This doesn’t mean you have to feed your pet cockatiel on a seasonal schedule, although that is one method some owners recommend. In fact, you will do this somewhat naturally based on what produce you can easily find at your own local grocer.

Here are the staples of a wild cockatiel’s diet throughout the year:

  • Seeds
  • Nuts
  • Grains
  • Fruits
  • Wild grasses
  • Herbs
  • Leafy greens
  • Vegetables (usually from crops)
  • Small ground insects

Don’t worry – if the idea of foraging in your backyard or even the local pet store for insects doesn’t appeal, this isn’t a necessary part of a pet cockatiel’s diet!

Why Are So Many Pet Cockatiels Seed-O-Holics

Now that you know more about what your cockatiel would have available to eat if they lived in the wild in a flock, it can start to make more sense why creating a balanced diet is so vital.

Without this knowledge, the natural seed preference cockatiels are born with can cause the dreaded “seed-o-holic” feeding syndrome that causes so many cockatiels to struggle health-wise.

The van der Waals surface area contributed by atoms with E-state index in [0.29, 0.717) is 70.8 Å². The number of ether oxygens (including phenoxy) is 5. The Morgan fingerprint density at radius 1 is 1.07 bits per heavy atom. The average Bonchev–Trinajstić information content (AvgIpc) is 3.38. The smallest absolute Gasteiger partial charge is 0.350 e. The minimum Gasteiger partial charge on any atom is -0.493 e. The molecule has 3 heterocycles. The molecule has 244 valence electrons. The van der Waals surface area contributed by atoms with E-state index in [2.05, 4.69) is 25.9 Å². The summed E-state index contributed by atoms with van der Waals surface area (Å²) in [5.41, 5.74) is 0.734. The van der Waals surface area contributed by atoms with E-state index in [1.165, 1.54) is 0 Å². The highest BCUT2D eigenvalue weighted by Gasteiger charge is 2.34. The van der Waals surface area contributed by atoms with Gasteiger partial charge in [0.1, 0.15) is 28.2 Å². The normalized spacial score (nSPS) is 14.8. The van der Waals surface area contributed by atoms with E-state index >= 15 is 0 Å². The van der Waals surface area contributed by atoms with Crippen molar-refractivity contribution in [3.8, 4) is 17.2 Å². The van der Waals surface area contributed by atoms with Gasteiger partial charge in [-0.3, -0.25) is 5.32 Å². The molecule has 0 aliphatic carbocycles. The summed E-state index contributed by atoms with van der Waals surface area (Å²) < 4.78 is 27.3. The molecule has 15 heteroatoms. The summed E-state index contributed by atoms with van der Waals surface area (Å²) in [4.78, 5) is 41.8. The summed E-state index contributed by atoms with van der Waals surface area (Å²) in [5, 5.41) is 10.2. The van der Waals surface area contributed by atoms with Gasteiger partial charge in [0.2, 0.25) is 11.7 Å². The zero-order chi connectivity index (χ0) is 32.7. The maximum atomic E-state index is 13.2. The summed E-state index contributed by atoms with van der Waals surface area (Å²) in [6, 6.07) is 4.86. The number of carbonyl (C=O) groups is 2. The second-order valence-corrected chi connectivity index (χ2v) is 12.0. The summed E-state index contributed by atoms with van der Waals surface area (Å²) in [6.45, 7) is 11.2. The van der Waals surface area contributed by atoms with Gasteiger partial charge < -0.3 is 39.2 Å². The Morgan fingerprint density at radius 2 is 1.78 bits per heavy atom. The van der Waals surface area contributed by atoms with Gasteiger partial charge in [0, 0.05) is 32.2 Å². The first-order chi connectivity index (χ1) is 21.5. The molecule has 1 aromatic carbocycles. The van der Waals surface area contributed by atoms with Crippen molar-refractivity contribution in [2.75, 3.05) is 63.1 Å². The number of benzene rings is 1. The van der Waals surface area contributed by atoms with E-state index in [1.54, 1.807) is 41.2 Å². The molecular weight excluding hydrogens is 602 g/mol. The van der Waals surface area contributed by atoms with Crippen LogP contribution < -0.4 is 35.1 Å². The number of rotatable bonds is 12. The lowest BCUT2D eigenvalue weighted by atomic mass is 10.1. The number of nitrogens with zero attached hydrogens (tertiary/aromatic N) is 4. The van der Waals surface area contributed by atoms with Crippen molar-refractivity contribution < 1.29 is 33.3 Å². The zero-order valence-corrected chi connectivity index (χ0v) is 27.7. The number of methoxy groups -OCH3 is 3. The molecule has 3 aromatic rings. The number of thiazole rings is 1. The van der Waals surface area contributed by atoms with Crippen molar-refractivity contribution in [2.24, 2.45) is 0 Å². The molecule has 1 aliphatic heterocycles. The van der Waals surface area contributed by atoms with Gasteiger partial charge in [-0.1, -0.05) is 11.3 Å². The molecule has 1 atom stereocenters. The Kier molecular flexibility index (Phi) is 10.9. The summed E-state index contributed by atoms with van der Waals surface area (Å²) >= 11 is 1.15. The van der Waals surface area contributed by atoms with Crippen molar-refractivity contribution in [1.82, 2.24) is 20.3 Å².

Overweight, obesity and fatty liver disease are common in captive cockatiels fed a seed-centric diet. Wild cockatiels have to work hard to forage for sun-dried seeds and will consume lots of other types of food along the way.

In captivity, where big scoops of seeds are freely available for the consumer, it is easy to see how a pet cockatiel could pack on the weight and end up health compromised!

If you adopt an adult rescue cockatiel who has been eating a seed-exclusive diet, it can be challenging to transition these birds to a more holistic feeding plan. But your bird’s health depends on you succeeding with your efforts.

Learn About An Ideal Pet Cockatiel Diet

What is the ideal diet for a pet cockatiel, you might be wondering?

As you might imagine, this is a matter of some debate between cockatiel owners. Different owners may have different preferences for feeding their birds, such as owners that follow the seasonal diet we discussed here earlier.

In this section, we will talk about the main types of food that should be included in a pet cockatiel’s diet. However, this is a very general guide and should never supersede the guidance of your own personal avian veterinarian!